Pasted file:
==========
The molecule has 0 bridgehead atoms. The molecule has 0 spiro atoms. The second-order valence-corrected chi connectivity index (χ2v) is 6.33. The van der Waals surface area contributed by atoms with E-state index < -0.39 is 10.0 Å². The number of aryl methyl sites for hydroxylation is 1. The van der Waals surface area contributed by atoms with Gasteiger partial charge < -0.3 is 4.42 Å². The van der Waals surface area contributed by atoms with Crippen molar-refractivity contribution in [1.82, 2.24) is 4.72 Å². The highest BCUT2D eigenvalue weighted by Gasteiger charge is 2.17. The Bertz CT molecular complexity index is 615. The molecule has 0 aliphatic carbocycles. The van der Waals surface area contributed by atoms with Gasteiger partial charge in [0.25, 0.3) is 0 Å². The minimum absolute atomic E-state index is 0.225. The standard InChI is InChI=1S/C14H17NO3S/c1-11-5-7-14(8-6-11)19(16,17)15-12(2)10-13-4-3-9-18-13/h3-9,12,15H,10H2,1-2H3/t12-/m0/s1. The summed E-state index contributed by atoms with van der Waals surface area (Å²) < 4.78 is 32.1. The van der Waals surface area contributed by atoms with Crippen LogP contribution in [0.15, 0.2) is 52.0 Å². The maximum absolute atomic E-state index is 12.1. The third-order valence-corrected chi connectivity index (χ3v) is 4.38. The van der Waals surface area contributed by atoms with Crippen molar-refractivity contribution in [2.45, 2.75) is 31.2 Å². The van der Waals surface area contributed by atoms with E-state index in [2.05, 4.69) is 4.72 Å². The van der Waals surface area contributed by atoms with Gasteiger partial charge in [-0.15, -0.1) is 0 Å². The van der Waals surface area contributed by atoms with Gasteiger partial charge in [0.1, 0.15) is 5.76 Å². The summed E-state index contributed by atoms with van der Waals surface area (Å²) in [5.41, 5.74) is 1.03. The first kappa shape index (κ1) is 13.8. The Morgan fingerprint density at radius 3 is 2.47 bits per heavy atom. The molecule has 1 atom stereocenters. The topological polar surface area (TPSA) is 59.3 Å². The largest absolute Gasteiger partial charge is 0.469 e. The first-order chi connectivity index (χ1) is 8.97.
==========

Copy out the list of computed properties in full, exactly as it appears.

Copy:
The molecule has 0 bridgehead atoms. The molecule has 0 spiro atoms. The second-order valence-corrected chi connectivity index (χ2v) is 6.33. The van der Waals surface area contributed by atoms with E-state index < -0.39 is 10.0 Å². The number of aryl methyl sites for hydroxylation is 1. The van der Waals surface area contributed by atoms with Gasteiger partial charge < -0.3 is 4.42 Å². The van der Waals surface area contributed by atoms with Crippen molar-refractivity contribution in [1.82, 2.24) is 4.72 Å². The highest BCUT2D eigenvalue weighted by Gasteiger charge is 2.17. The Bertz CT molecular complexity index is 615. The molecule has 0 aliphatic carbocycles. The van der Waals surface area contributed by atoms with Gasteiger partial charge in [0.25, 0.3) is 0 Å². The minimum absolute atomic E-state index is 0.225. The standard InChI is InChI=1S/C14H17NO3S/c1-11-5-7-14(8-6-11)19(16,17)15-12(2)10-13-4-3-9-18-13/h3-9,12,15H,10H2,1-2H3/t12-/m0/s1. The summed E-state index contributed by atoms with van der Waals surface area (Å²) < 4.78 is 32.1. The van der Waals surface area contributed by atoms with Crippen LogP contribution in [0.15, 0.2) is 52.0 Å². The maximum absolute atomic E-state index is 12.1. The third-order valence-corrected chi connectivity index (χ3v) is 4.38. The van der Waals surface area contributed by atoms with Crippen molar-refractivity contribution in [2.45, 2.75) is 31.2 Å². The van der Waals surface area contributed by atoms with E-state index in [2.05, 4.69) is 4.72 Å². The van der Waals surface area contributed by atoms with Gasteiger partial charge in [-0.15, -0.1) is 0 Å². The van der Waals surface area contributed by atoms with Gasteiger partial charge in [0.1, 0.15) is 5.76 Å². The summed E-state index contributed by atoms with van der Waals surface area (Å²) in [5.41, 5.74) is 1.03. The first kappa shape index (κ1) is 13.8. The Morgan fingerprint density at radius 3 is 2.47 bits per heavy atom. The molecule has 1 atom stereocenters. The topological polar surface area (TPSA) is 59.3 Å². The largest absolute Gasteiger partial charge is 0.469 e. The first-order chi connectivity index (χ1) is 8.97.